When using cyber threat intelligence to track cyber criminal activity and impact, it’s clear that the bad guys follow the path of least resistance and most profit. This is why I wrote about cyber threats not generally being as complex as they’re made out to be. While malicious actors demanding ransoms is not new, the surge of organizations being targeted with fake extortion demands and empty threats is.
Ransomware gathers so many headlines these days and cyber criminals know they can exploit the fear of an unprepared organization being told that their data has been stolen/encrypted. As ransomware campaigns have ramped up, so too have extortion efforts. Let’s look at how extortion campaigns are carried out through the “avenue of approach” lens.
Walking through the extortion threat types, we can examine what you should and should not do:
Threat of data exposure: This type of extortion has been used over the past year by an actor known as TheDarkOverlord which has been breaching organizations, stealing data and attempting to blackmail those those organizations with the threat of leaking data since the summer of 2016. TheDarkOverlord and similar actors frequently leak stolen data to the media, leveraging them in several ways. For starters, the organizations that do not pay the ransom have their names tarnished as their data is spread through traditional reporting. Perhaps the more important angle, however, is the way in which the TheDarkOverlord is able to use the media to create legitimacy as an extortionist and encourage future victims to pay the blackmail.
When it comes to extortion, planning is a key component to reducing your risk of being a victim. Incident and breach response teams typically practice test runs of various scenarios to ensure the plan is sound and will be well-executed in the event that disaster strikes. Knowing your adversaries can greatly help when it comes to this pre-planning. Be sure you can answer questions such as:
· What groups would target your business and why
· What are they targeting?
· What is their intent?
· What are their capabilities?
· What opportunities are you presenting?
· What are the possible attack scenarios?
Threat of DDoS attack: Paying an extortionist is not a good idea, but if you plan to do so, at the very least, confirm that the attacker has the capability (Has the adversary successfully carried out this attack previously?) and opportunity (i.e. What is your level of presence? Are you exposed?) to follow through with a DDoS threat. There has been a rise in extortion bluffs, or fake extortion attempts, where a DDoS is threatened in advance via email. Little effort is required to make such a threat with much to gain if not vetted. From a preventative perspective, look at your infrastructure and figure out your level of risk of being hit with a DDoS attack. How easy would it be to take your business offline? What plan B do you have in place?
Database deletion: Before even considering paying an extortionist (which I would not recommend), confirm that the attacker is actually in possession of the data and has the ability to restore it before payment. Cyber criminals are actively competing with each other to delete the databases and post the most up-to-date ransom demand – regardless of if the extortionists possess the original data and even have the ability to restore it. Looking at this issue more proactively, database extortion attempts exploit poor database authentication and encryption and poor backup processes. Regular backups are the best option to mitigate the risk of data loss, and properly securing any Internet-connected database is the best way to avoid this type of data theft. Of the 125 “victims aided” in the recent MongoDB hijacking attacks, only 14 reported having a recent backup from which they could restore the deleted data. That means roughly 90% of the victims were both using improper authentication on Internet-accessible databases and did not take the step of properly backing up that exposed data.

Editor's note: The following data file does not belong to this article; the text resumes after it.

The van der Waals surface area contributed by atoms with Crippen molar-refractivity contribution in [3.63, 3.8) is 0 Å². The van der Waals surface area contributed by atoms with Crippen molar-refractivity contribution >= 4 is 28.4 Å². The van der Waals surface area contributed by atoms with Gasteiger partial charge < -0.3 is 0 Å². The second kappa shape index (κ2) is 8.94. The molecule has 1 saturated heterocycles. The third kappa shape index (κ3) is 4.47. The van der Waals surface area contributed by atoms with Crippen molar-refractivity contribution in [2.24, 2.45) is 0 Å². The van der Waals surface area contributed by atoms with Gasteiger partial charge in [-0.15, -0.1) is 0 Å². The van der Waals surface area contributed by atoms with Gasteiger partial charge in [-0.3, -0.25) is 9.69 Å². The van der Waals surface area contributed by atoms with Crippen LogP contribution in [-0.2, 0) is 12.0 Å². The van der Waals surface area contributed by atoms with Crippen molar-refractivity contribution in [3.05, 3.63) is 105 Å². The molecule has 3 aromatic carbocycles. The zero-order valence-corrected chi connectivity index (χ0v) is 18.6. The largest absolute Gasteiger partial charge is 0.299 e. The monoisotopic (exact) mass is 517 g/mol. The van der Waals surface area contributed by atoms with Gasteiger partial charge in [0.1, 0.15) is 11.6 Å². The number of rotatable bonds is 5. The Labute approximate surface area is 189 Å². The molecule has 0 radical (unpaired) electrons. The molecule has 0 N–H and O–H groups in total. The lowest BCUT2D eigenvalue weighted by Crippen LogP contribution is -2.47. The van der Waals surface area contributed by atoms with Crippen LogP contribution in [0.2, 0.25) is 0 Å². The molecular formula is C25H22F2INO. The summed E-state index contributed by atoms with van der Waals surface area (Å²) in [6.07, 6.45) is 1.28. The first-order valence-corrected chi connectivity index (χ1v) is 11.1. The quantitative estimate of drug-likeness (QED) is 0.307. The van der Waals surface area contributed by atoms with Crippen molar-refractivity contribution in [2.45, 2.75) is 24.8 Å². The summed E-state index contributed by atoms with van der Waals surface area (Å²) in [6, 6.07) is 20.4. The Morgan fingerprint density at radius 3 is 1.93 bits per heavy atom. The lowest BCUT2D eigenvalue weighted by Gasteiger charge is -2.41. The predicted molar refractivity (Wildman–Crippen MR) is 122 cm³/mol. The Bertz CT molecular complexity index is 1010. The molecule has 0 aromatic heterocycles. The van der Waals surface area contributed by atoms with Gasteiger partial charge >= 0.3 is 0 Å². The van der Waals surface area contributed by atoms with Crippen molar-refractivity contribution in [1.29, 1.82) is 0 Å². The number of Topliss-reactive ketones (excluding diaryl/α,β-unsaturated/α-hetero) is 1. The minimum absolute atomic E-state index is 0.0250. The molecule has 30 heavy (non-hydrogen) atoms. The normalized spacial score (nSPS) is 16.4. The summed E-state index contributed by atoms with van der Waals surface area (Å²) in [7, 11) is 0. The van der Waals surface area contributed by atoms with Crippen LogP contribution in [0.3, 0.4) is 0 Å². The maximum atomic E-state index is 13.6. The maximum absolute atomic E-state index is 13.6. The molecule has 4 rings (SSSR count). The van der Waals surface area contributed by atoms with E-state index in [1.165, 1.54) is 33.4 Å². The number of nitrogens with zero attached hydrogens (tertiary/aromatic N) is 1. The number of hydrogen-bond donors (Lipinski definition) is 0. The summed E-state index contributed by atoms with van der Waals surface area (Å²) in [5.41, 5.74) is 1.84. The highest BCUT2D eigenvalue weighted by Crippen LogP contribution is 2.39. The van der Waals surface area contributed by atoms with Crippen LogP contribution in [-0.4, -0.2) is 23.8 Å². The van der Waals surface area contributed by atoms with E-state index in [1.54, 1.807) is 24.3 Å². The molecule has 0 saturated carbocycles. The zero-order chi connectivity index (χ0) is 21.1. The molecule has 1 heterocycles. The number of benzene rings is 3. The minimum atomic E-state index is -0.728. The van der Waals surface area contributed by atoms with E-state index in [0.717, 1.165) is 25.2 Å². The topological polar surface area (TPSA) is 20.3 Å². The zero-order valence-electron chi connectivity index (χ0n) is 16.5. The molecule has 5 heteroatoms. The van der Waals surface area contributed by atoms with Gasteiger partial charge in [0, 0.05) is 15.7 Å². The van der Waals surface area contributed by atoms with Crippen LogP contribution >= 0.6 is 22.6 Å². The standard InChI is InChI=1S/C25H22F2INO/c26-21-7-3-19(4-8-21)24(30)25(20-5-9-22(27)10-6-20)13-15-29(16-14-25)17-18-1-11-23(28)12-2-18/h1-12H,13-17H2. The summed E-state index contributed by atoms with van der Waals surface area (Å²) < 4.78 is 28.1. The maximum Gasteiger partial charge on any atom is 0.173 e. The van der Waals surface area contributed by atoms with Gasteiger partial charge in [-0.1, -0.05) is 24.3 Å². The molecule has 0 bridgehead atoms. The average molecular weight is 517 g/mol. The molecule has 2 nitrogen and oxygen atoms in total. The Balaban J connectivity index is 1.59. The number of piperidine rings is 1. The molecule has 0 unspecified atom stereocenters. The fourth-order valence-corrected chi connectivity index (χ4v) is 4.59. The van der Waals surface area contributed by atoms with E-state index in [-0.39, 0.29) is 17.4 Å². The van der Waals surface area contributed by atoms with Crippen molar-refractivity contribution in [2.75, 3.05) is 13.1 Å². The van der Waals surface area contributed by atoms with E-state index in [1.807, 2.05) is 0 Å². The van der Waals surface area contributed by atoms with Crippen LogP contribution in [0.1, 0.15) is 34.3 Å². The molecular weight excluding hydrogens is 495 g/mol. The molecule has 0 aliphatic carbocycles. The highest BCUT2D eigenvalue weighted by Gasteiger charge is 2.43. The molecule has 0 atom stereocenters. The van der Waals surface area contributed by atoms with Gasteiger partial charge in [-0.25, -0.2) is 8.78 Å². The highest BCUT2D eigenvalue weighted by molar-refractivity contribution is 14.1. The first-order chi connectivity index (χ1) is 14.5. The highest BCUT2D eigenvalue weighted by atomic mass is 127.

“Bluff” ransomware”: Successful extortion efforts have spawned campaigns that go beyond the time-consuming task of actually carrying out a cyber-attack and instead rely purely on extortion via fake threats. This type of campaign is where malicious actors contact organizations to demand a ransom and lie about the organization’s data being encrypted. In fact, more than 40 percent of 500 IT decision makers at large UK businesses surveyed in November 2016 said they had been contacted by cyber criminals claiming a ransomware infection, and two-thirds of those contacted reportedly paid the ransom demands despite it only being a “bluff.” While it’s best practice NOT to pay a ransom, if you’re going to do so, you should require that the malicious actor shows proof that they can do what they are threatening. Otherwise you’ll just end up fanning that flame.
The explosion of ransomware over the past few years has pushed cyber-extortion into the mainstream, and malicious actors are capitalizing on that growing concern with a variety of extortion-related threats that play off those fears. In addition, the growth of digital currencies such as Bitcoin, which easily allow anonymous payments to cybercriminals, has made it easier than ever for bad actors to extort organizations with little fear of being caught. These trends suggest that we may be in the beginning of a golden age of cyber-extortion.
However, extortion campaigns are generally made profitable by numerous victims making relatively small payments, and that requires using wide-reaching tactics, most of which are well known. The wide-open databases, empty threats of ransomware and other extortion attempts can be largely defended against with basic security precautions, regular backups and a healthy dose of cyber threat intelligence to help point organizational resources in the proper direction.